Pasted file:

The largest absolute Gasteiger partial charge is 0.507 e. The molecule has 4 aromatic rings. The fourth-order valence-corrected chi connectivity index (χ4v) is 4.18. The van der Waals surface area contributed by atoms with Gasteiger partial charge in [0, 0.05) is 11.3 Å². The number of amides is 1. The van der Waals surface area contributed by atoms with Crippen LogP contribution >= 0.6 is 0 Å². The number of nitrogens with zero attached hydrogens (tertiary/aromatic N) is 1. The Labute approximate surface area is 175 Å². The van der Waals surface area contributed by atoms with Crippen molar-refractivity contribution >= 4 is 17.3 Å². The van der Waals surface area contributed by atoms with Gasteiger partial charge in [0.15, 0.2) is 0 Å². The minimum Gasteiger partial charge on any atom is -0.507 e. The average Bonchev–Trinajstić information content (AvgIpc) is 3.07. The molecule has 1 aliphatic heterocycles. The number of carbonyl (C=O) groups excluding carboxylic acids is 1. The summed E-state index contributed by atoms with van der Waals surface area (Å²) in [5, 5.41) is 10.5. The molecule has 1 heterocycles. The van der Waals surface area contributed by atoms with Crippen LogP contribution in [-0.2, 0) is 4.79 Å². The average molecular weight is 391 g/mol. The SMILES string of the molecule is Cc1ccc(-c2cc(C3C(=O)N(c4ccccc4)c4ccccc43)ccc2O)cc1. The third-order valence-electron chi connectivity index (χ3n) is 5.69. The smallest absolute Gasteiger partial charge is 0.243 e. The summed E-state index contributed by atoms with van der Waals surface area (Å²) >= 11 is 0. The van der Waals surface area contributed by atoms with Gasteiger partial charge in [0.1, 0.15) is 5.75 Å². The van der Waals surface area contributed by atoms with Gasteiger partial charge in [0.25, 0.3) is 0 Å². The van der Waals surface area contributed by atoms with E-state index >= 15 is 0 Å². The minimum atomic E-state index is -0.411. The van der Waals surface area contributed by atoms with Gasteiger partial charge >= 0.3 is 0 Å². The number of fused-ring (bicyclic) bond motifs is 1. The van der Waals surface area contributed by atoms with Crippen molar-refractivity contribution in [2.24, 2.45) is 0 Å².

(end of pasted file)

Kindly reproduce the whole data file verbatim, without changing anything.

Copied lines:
The largest absolute Gasteiger partial charge is 0.507 e. The molecule has 4 aromatic rings. The fourth-order valence-corrected chi connectivity index (χ4v) is 4.18. The van der Waals surface area contributed by atoms with Gasteiger partial charge in [0, 0.05) is 11.3 Å². The number of amides is 1. The van der Waals surface area contributed by atoms with Crippen LogP contribution >= 0.6 is 0 Å². The number of nitrogens with zero attached hydrogens (tertiary/aromatic N) is 1. The Labute approximate surface area is 175 Å². The van der Waals surface area contributed by atoms with Crippen molar-refractivity contribution >= 4 is 17.3 Å². The van der Waals surface area contributed by atoms with Gasteiger partial charge in [0.15, 0.2) is 0 Å². The minimum Gasteiger partial charge on any atom is -0.507 e. The average Bonchev–Trinajstić information content (AvgIpc) is 3.07. The molecule has 1 aliphatic heterocycles. The number of carbonyl (C=O) groups excluding carboxylic acids is 1. The summed E-state index contributed by atoms with van der Waals surface area (Å²) in [5, 5.41) is 10.5. The molecule has 1 heterocycles. The van der Waals surface area contributed by atoms with Crippen LogP contribution in [-0.2, 0) is 4.79 Å². The average molecular weight is 391 g/mol. The SMILES string of the molecule is Cc1ccc(-c2cc(C3C(=O)N(c4ccccc4)c4ccccc43)ccc2O)cc1. The third-order valence-electron chi connectivity index (χ3n) is 5.69. The smallest absolute Gasteiger partial charge is 0.243 e. The summed E-state index contributed by atoms with van der Waals surface area (Å²) >= 11 is 0. The van der Waals surface area contributed by atoms with Gasteiger partial charge in [0.1, 0.15) is 5.75 Å². The van der Waals surface area contributed by atoms with Gasteiger partial charge in [0.25, 0.3) is 0 Å². The van der Waals surface area contributed by atoms with E-state index >= 15 is 0 Å². The minimum atomic E-state index is -0.411. The van der Waals surface area contributed by atoms with Gasteiger partial charge >= 0.3 is 0 Å². The number of fused-ring (bicyclic) bond motifs is 1. The van der Waals surface area contributed by atoms with Crippen molar-refractivity contribution in [2.24, 2.45) is 0 Å².